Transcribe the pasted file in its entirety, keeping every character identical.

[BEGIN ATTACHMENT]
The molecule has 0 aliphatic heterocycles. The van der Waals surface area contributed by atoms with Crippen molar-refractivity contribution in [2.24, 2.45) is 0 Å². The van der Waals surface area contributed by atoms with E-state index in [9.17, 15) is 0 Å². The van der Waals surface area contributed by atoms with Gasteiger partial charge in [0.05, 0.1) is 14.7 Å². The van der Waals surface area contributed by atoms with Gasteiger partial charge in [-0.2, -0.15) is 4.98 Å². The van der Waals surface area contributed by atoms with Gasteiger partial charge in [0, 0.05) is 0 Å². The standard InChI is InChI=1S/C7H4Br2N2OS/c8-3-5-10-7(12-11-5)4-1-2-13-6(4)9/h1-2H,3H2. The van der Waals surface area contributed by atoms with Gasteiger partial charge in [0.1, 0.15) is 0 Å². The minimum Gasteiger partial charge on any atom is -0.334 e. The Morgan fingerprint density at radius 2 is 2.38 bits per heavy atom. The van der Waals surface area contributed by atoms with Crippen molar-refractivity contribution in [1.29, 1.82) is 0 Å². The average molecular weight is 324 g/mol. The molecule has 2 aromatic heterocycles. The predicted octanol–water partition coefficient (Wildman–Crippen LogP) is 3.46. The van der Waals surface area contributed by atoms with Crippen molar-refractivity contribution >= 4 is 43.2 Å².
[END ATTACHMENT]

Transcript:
The molecule has 0 aliphatic heterocycles. The van der Waals surface area contributed by atoms with Crippen molar-refractivity contribution in [2.24, 2.45) is 0 Å². The van der Waals surface area contributed by atoms with E-state index in [9.17, 15) is 0 Å². The van der Waals surface area contributed by atoms with Gasteiger partial charge in [0.05, 0.1) is 14.7 Å². The van der Waals surface area contributed by atoms with Gasteiger partial charge in [-0.2, -0.15) is 4.98 Å². The van der Waals surface area contributed by atoms with Gasteiger partial charge in [0, 0.05) is 0 Å². The standard InChI is InChI=1S/C7H4Br2N2OS/c8-3-5-10-7(12-11-5)4-1-2-13-6(4)9/h1-2H,3H2. The van der Waals surface area contributed by atoms with Gasteiger partial charge in [0.1, 0.15) is 0 Å². The minimum Gasteiger partial charge on any atom is -0.334 e. The Morgan fingerprint density at radius 2 is 2.38 bits per heavy atom. The van der Waals surface area contributed by atoms with Crippen molar-refractivity contribution in [1.29, 1.82) is 0 Å². The average molecular weight is 324 g/mol. The molecule has 2 aromatic heterocycles. The predicted octanol–water partition coefficient (Wildman–Crippen LogP) is 3.46. The van der Waals surface area contributed by atoms with Crippen molar-refractivity contribution >= 4 is 43.2 Å².